Most seasoned print designers are familiar with the term “rich black”. For those of you who aren’t, I will try to make sense of how and when to use rich black. Rich black, or built black as it is sometimes referred to, is an ink formula that is built from all the CMYK (Cyan, Magenta, Yellow, Black) printing ink colors. The values chosen for each color will vary depending on the designer or printer you ask, but the purpose for rich black in a printed piece remains the same; the desire for a deep contrasting black that stands out. Finding your preferred CMYK build may take some trial and error.
Why Rich Black?
This may have happened to you…Your latest printed design comes hot off the press and finally get a copy in your hands and disappointment sets in. You were expecting impactful dark blacks in your printed piece, and you got muddy dark grays. What happened, you may ask. The simple answer is that the black in your art was set to print with 100% black C0/M0/Y0/K100, also called key black. The paper absorbed some of the ink and dulled back the black resulting in a gray appearance. Not to worry. How and when to use rich black can turn an ordinary printed piece into an exceptional printed piece.
The Paper Choice
If a deep dark black is what you desire, there are a few things to consider before formulating your rich black: What are your printer’s capabilities? What paper do you plan to use? What mood are you going for? Many of your questions will be answered just by speaking with a trusted printer.
Where paper is considered, a coated paper is designed to absorb less ink and will naturally print a darker key black, but using a rich black is still advised to achieve that stand out contrast. Uncoated paper will as you might expect absorb more ink. While true, this in no way should scare you away. Uncoated paper brands like Cougar® and Lynx® from Domtar can achieve a velvety rich black unrivaled by coated sheets. The beauty and feel an uncoated sheet can provide far outweighs any ink absorption concerns.
Depending on the subject and mood of your design, consider your paper shade. With a bright white sheet, you may want to consider a cooler black. If a cream or natural sheet is more to your liking, consider warmer black to best suit your printed piece. Achieving these subtle variations will require working with a knowledgeable printer to find the right ink formula to achieve your desired effect.
Finding Your Formula
There are a few key things to know before building your rich black to avoid potentially costly printing errors and embarrassment.
- Your CMYK ink values should add up to less than 300%.
- Check-in with your printer for the maximum ink coverage for the particular paper your job will be printed on. “Too much ink results in “bronzing,” a bronze sheen created by a layer of ink that can’t be absorbed by the substrate, so it just sits on top. It’s also almost impossible to dry completely, so you’ll add time to the job. This is why you must never use the Registration swatch in a layout. Registration is 100% everything: CMYK plus any spot color plates.” Registration marks are the only place the [Registration] swatch is used, but they are in the slug, not in your artwork.”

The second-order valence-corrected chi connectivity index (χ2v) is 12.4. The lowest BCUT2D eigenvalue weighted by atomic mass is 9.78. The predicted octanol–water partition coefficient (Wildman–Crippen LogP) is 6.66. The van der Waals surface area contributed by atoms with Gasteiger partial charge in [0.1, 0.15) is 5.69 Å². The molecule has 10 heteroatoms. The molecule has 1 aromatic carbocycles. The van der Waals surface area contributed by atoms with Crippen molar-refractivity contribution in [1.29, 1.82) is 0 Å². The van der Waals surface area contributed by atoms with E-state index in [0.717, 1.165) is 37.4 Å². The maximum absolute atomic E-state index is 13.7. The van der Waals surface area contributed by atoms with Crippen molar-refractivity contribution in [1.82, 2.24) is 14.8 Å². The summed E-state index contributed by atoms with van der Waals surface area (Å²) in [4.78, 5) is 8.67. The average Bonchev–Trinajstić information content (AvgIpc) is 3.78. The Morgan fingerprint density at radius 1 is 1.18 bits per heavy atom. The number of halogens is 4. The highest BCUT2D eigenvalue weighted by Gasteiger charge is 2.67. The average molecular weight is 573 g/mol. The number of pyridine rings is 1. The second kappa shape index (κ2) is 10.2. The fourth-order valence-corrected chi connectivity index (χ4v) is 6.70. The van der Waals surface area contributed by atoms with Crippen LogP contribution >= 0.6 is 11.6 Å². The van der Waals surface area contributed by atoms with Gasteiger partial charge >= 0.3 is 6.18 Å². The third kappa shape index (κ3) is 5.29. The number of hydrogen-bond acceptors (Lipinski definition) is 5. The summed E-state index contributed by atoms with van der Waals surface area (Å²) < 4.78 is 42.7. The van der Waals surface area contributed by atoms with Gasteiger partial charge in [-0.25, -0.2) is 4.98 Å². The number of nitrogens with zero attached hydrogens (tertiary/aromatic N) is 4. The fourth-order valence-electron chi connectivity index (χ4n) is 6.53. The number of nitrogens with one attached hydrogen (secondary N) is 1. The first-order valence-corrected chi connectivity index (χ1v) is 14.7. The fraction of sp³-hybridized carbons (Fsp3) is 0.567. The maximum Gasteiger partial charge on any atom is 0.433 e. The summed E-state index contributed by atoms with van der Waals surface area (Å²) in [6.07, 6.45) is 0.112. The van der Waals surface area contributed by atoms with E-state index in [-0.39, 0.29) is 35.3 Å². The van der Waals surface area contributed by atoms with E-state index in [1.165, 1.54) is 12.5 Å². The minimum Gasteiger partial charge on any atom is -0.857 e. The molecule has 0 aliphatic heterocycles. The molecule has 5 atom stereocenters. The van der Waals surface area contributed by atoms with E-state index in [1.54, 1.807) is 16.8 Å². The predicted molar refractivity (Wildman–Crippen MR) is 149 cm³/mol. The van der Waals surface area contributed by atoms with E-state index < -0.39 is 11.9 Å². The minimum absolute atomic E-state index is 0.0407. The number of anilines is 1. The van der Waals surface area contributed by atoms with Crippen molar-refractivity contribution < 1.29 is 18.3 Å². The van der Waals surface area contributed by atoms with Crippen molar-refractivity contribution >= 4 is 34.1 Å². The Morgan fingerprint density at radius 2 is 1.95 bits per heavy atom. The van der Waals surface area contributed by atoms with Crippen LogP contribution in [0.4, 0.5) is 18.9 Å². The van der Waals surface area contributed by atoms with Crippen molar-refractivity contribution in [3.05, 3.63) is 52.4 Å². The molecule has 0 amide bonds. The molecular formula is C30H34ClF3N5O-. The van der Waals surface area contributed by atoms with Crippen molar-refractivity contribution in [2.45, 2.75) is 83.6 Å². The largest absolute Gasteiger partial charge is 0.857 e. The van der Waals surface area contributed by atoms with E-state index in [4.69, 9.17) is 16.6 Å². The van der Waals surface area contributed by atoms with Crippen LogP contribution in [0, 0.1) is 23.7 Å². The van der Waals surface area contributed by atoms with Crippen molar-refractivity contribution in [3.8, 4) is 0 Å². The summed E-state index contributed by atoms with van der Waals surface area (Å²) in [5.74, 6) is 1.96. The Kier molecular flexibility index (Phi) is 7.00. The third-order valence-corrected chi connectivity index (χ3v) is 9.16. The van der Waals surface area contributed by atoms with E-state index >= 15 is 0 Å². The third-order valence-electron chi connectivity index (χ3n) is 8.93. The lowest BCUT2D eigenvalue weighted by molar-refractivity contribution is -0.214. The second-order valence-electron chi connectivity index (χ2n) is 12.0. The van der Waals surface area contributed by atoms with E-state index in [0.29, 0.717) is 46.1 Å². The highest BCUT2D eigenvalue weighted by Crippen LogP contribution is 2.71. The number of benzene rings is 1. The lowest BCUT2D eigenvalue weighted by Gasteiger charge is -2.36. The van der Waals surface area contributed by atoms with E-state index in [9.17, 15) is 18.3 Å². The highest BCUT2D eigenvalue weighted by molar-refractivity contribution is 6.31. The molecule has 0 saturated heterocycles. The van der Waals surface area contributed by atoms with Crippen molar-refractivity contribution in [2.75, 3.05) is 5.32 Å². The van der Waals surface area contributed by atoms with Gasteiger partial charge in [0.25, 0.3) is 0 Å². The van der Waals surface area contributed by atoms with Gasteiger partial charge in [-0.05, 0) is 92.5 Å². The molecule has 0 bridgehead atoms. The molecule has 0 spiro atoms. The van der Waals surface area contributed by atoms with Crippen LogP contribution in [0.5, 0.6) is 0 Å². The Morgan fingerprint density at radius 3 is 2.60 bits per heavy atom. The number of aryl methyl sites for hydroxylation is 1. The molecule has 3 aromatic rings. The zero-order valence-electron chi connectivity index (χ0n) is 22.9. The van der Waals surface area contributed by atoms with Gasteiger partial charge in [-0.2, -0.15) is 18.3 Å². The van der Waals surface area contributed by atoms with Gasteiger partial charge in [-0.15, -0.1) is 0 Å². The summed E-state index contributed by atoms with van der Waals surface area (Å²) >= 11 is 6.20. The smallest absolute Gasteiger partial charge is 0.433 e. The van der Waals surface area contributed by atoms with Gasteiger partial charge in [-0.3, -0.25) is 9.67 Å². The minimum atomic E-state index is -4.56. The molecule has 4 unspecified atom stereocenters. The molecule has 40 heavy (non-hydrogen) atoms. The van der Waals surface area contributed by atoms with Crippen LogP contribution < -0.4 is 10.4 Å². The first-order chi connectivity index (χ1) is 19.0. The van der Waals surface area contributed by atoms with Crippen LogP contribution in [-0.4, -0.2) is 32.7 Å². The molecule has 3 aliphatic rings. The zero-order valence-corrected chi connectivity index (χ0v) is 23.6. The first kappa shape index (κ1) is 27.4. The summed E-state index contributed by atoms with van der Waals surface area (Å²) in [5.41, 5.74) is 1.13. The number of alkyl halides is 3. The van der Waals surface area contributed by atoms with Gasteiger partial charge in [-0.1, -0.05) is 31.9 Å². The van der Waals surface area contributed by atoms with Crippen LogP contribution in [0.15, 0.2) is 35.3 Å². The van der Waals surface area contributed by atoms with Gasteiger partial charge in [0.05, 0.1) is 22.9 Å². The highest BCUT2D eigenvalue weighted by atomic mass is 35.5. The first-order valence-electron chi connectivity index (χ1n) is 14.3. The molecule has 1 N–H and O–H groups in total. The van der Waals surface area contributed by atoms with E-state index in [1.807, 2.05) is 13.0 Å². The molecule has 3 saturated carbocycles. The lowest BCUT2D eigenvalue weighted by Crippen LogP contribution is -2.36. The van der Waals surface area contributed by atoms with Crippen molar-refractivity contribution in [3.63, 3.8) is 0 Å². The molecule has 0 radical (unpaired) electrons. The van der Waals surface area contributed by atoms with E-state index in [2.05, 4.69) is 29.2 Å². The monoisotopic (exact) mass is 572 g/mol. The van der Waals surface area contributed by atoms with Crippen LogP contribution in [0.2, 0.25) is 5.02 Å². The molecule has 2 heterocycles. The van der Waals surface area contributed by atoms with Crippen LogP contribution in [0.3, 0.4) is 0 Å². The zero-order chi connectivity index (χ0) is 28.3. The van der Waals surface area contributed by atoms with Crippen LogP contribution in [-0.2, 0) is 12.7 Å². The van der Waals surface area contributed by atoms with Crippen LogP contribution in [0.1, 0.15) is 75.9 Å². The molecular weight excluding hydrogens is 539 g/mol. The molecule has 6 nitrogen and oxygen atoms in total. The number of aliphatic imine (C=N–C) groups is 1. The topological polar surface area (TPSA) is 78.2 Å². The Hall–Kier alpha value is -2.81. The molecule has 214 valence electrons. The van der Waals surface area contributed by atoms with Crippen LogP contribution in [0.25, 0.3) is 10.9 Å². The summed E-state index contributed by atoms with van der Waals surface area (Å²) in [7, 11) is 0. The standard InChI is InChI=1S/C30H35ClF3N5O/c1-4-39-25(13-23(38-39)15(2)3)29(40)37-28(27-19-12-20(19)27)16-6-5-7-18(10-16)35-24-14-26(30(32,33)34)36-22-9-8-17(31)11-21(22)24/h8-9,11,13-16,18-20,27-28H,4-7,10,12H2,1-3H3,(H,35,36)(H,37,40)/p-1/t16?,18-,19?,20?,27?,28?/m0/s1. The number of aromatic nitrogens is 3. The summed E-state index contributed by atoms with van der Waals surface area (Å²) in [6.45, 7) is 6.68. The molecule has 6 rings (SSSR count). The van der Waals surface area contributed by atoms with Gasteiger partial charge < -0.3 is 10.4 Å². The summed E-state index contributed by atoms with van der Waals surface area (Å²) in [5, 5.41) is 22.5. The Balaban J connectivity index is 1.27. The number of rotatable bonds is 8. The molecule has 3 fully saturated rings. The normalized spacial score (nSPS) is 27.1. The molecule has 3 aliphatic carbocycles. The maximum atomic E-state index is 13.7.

- Don’t trust the black you are seeing on screen will be true to print. Check your design software preference settings. In InDesign and Illustrator make sure your Appearance of Black is set to Display All Blacks Accurately in both On-Screen and Printing/Exporting areas.
In one of our previous blogs, Print Solutions: Achieving a Deep, Rich Black on Uncoated Paper, Technology Manager, Lori Slovik suggests this rich black formula built from C40/M30/Y30/K100 which work exceptionally well on Domtar paper. Other formulas may look like this C60/M60/Y40/K100 or C75/M68/Y67/K90. To find your rich black formula you may need to test out a few. For instance, in our Cougar: Luxury Within Reach promotion, our printer used a double hit of process black to achieve the deep black on the front cover.
With a trusted printer and exceptional paper, you can sometimes push the ink coverage boundaries. For the inside spreads we used a four-color process plus an extra hit of black to achieve these beautiful, deep, velvety blacks. Our printer pushed the ink densities here because they knew that Cougar® and Lynx® could handle it. As you can see the results are striking.
When Not to Use Rich Black
How and when to use rich black is a matter of understanding your paper and your printer’s capabilities. A deep dark black is very eye-catching and makes your piece look professional. Finding the right formula for your next piece will be worth the effort and is sure to impress. If you have the luxury of choosing your paper, print your next rich black design on one of the fine uncoated papers from Domtar. You won’t be disappointed.
Here’s a couple of good informative videos I found on the subject:
Deep Rich Black vs 100k Black in Adobe Illustrator – What’s the difference? – Pixels Ink, 2019
Rich Black vs 100K Black – How to Print Good Black CMYK – Adobe Illustrator CC – Cary Hawkins, July 2017
Check out our Gallery for some exceptional work printed on Domtar Paper. And, please submit your rich black successes with us.